There are many myths and false facts out there that can mislead people into thinking that certain things are safe to do and other things aren’t. For example, standing under a tree during a thunderstorm is not a good idea, and you should instead look to minimize the amount of time the lightning stays in your body. Of course, you can’t plan solutions in advance during an emergency, so it’s best to equip yourself and make your mind alert in situations like these. If a barking street dog starts chasing you, don’t give it the opportunity to run behind you and bite impulsively. Freeze and avoid looking into its eyes, if the dog sees no reaction, it will assume that you are no danger or enemy. Keeping specific survival facts and tips in mind can help save your life or someone else’s. We want you to stay unharmed and safe when you are in an emergency and hence have shared nine survival tips that you need to keep in mind. Read on to find out what they are:
1. Do Not Pull Out The Knife After You’ve Been Stabbed
While being stabbed is probably not a common occurrence, if it does happen, the last thing you need to do is pull out the knife. Instead, you must apply pressure around the area and make your way to the nearest emergency room. If you pull out the knife (like they commonly do in movies), you will end up suffering terrible blood loss or, worse, bleeding to death. It is best to secure the wound instead of opening it up.
2. Soak Yourself In A Warm Soapy Bath After Coming In Contact With Poison Ivy
The best way to treat a rash caused by Poison Ivy is to wash it with lukewarm soapy water as soon as you can. This can help remove poison ivy oil that causes the burn in the first place. Let’s face it, we don’t always carry medicinal ointment. Even if you are carrying antiseptic, the poison ivy rash is way more severe and cannot be tamed by a regular antiseptic. Adding a cup of baking soda powder to your bath water can help relieve the itching you may be facing. However, if you face more severe symptoms like swelling, fever, and the rash covering most of your body, we’d advise you to see a doctor.
3. Crouch Down If You’re Outside During A Thunderstorm
If you find yourself stuck outside during a thunderstorm, the first thing you should do is crouch down. Right before lightning strikes someone’s body, they will experience tingling on their skin, and their hair will stand up. The best thing that one can do when they know that they will be hit by lightning is to crouch with only their toes touching the ground. They need to make sure that their heels are raised off the ground and aren’t touching each other. Once the threat passes, you can run indoors and into a building. Sometimes, people just let themselves get drenched and let themselves be hit by lightning because they don’t know that hack. The sudden surge of energy can puncture your blood vessels and cause severe organ damage. By crouching and reducing your contact with the ground, you break the adverse retaliation of lightning.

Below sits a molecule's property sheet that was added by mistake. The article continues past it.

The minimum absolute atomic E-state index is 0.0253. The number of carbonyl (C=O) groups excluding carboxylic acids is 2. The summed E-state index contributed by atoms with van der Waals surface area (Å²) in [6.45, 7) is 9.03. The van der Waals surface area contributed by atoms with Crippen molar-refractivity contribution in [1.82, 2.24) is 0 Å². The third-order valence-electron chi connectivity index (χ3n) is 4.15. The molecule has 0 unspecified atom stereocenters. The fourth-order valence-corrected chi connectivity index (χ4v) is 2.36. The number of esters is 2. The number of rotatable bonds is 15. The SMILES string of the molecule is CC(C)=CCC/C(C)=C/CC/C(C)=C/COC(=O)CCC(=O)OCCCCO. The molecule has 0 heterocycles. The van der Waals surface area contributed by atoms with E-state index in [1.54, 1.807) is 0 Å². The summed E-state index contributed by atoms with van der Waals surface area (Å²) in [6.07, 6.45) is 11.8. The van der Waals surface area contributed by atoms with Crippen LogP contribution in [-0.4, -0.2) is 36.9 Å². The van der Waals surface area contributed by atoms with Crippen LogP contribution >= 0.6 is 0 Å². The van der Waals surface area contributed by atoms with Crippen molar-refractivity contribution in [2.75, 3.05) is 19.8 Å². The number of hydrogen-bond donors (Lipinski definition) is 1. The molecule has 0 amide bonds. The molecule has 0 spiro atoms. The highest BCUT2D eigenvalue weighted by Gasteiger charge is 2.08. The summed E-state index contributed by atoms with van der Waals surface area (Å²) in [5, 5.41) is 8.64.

4. Find Water And Shelter First If You Are Lost In The Woods
While you can last for quite a few days without eating any food, you can only survive a few hours if you don’t have shelter against the various elements present in the forest. A human body can go for around three days without drinking water, but any more and you will get severely dehydrated or even die.
5. Crawl On All Fours To Escape A Fire
You probably know by now that smoke can float high into the air, and thus it’s a bad idea to stand up and walk out of the room. It’s always a better idea to lie flat on the ground and crawl your way towards an exit. It will be more effective because you can put your head down in between and not inhale the smoke in its entirety. The lower surface has lesser smoke than the upper side of the room space.
6. Swim Parallel To The Shore To Escape A Riptide
Riptides can be pretty scary, and if you’re caught in one, you will want to get out as soon as possible. It’s not a good idea to try and fight against the riptide or swim against it as that can cause exhaustion. Instead, you should swim parallel to the seashore and go with the riptide’s flow. The current will eventually dissipate and not pull you under.
7. Don’t Try To Run During A Sandstorm
One of the best things to do when you are stuck in a sandstorm is to find some sort of shelter, be it a car, a small shed, or even a rock. Grab or tear off a piece of fabric and cover your eyes, mouth, and nose with it to prevent sand from hurting you. Wetting the piece of fabric before you cover your face with it is a good idea.
8. Don’t Jump Into The Water To Save Someone Who Is Drowning
While your first reaction to a person drowning is probably going to be wanting to jump into the water and save them, that should not be the case. Try to reach for the person from a safe location like a pool edge or rock, then find something they can grab. If that does not work, you can look for a safety ring or life raft to throw at them. If available, try and get a boat and row out to them. Get into the water only if you have no other options left.
9. Underwater And Not Sure How To Escape? Just Breathe
If you find yourself trapped underwater and are not sure which direction you need to swim, let out some air and see which direction the air bubble goes. In a similar manner, it’s a good idea for you to spit and see where gravity will take it if you are trapped under dirt or in an avalanche. Dig in the opposite direction.
We hope that you are never in a situation where you need to use these survival tips, but it’s good to keep them handy on the off chance that you do land up in this situation. This will help you out more if you are an adventure fanatic who needs to go on a thrill ride every now and then. Do let us know if you have ever used any of these hacks before or if you found them helpful in the comment section below.